5 Things to Know Before Growing Your In-House Dev Team

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Adam Nowak

Aug 2, 2016 • 6 min read

Hiring full-time talent to complete a project is a risky move. Before making the decision to take on a new employee, it’s crucial to be aware of all the possible risks related to this move.

In this article, I want to shed some light on what may go wrong. I will also suggest some alternatives and explain why sometimes hiring a software consulting agency may be a better idea.

In today’s fast-moving world, many companies need services of professional developers. Some of them decide to hire full-time talents and build their own teams. The decision is made on the basis of the stereotype that having an employee in house means more control and better communication. It’s not true. It may surprise you but the number of risks related to hiring a full-time professional may actually outweigh the number of advantages.

Risks of Building an In-house Team

1.You will get buried under organisational stuff and hidden costs

First of all, hiring a new person means taking care of many mundane things that you may not have time for. A new employee needs a desk, a computer, needs to be managed by somebody, which requires a clear leadership structure. You need to create a proper onboarding process for new hires, and then, sacrifice the new employee’s time for “getting into the groove” of the new responsibilities. And that’s not all. Hiring a developer means that they will go on annual leaves and take sick leaves on top of that. As a result, there will be days when you will not be able to develop your project and you should take it into account while planning it.

2. A newcomer in the team means introducing new habits and ideas into the process

Every employee is different and everybody has their own habits while developing software. Before hiring somebody, you should check whether the person is used to rigorous, frequent and clear commits. They may not be accustomed to having a QA team and be lacking in that aspect. A new developer may seem to be a good fit for your team, but after some time, it may turn out that they have completely different development habits. There is also a chance that they may not be up-to-date with the latest tech stack for your project. Hiring a new person is hard because of the possibility of lacking a team fit when somebody enforces their vision with “brute force”.

3. Realities of hiring full-time talent to complete a project

Hiring full-time development talent is a very tiring, complicated and long-term effort. In the best possible scenario, it takes three months (in the case of our company it has 17 different stages and only 2% of developers pass it). If you really want to approach this process seriously, you will have to spend a lot of money and time. On one hand, the number of new technologies is simply ASTONISHING. On the other hand, however, there are no experts in all of them. You should be aware that you may lack a toolset to evaluate the skills of a new candidate. “Full-stack” developers don’t exist. We can talk only about full-stack teams. A comprehensive and reliable development solution the knowledge of many people pooled together working on one feature. It’s very risky to rely only on one or two people who may not even be aware of their limitations. The worst case scenario is that they do not even inform their stakeholders about the problems resulting from the decisions taken or avoiding certain solutions because of their skillset. As a result, even among the projects we made at Netguru, there is a great number of examples that products had to be rewritten from scratch because they didn’t live up to the client’s expectations.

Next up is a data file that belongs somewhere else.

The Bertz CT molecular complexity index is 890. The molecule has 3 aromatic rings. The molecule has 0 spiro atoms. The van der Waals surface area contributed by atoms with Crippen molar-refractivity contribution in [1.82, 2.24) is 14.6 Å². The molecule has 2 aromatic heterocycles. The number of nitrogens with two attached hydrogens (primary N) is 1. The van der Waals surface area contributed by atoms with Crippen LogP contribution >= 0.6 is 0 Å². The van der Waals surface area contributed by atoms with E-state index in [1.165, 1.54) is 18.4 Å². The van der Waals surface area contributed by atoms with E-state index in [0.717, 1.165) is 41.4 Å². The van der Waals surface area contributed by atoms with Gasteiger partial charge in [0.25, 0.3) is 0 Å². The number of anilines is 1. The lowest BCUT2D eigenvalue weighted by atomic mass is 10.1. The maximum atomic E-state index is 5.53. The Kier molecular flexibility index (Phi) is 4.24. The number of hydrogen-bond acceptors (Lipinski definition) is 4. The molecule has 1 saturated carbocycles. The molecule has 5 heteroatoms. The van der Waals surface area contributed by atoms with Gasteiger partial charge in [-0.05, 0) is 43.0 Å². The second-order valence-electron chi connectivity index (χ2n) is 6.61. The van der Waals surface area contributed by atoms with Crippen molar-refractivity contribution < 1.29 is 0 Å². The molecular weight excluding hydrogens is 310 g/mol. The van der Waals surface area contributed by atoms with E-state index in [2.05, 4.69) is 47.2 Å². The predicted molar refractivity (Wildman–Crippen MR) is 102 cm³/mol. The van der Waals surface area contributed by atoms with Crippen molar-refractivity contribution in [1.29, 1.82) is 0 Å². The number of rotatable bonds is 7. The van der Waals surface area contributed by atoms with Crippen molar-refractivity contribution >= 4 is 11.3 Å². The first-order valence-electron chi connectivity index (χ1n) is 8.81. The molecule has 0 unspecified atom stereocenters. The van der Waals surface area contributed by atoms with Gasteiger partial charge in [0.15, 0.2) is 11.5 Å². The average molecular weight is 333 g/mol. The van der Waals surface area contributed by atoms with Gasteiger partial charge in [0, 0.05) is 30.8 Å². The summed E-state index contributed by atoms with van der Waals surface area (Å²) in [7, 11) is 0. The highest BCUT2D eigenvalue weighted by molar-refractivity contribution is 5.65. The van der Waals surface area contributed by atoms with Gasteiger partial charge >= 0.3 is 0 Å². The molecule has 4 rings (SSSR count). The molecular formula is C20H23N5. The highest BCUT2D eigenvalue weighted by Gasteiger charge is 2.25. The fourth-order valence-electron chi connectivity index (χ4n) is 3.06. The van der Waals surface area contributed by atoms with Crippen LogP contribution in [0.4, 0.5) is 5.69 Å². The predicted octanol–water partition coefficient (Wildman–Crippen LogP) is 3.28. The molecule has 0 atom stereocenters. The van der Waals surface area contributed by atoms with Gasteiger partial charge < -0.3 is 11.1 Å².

4. Lack of ability to adjust velocity/stack/toolset/mentality on the fly

Developing software is, or at least should be, very flexible and should react very fast to what’s happening on the market. If you have an in-house dev team, it’s impossible to change the speed of development without firing or hiring somebody. You cannot add or remove certain skills needed for your project in a given moment without preparing beforehandedly. As a stakeholder, you’re doomed to the WYSIWYG (what you see is what you got) scenario. The truth is that the more people there are in your development team, the more helpless the company is in this aspect. Sad but true.

5. To assess the project’s potential success and current velocity you need experience and benchmarks

All product owners want their products to succeed, but only a few of them will become really successful. Nobody likes to work on something which will be a total failure right from the start. But to be able to assess the project’s REAL potential, you need a lot of experience and benchmarks. In addition to that, a project’s team is NOT a simple sum of the talents that it consists of. All great software development is more about team process and less about individuals involved. What’s more, the developers tend to get bored and burned out in projects if they are deprived of certain stimuli. Rotating talents or a creation of a talent team may be a solution for this problem, but the ability to see that stuff coming and react accordingly is very often overlooked.

Wrapping up

Although hiring a talent to your in-house team may seem to be the most popular solution, it’s definitely not the best one. Before making this decision, it’s very important to assess all potential benefits and risks because the result may affect the whole project. The question whether to hire full-time talent or maybe rely on external software development agency remains as a question of personal choice of the product owners. An extremely important one.

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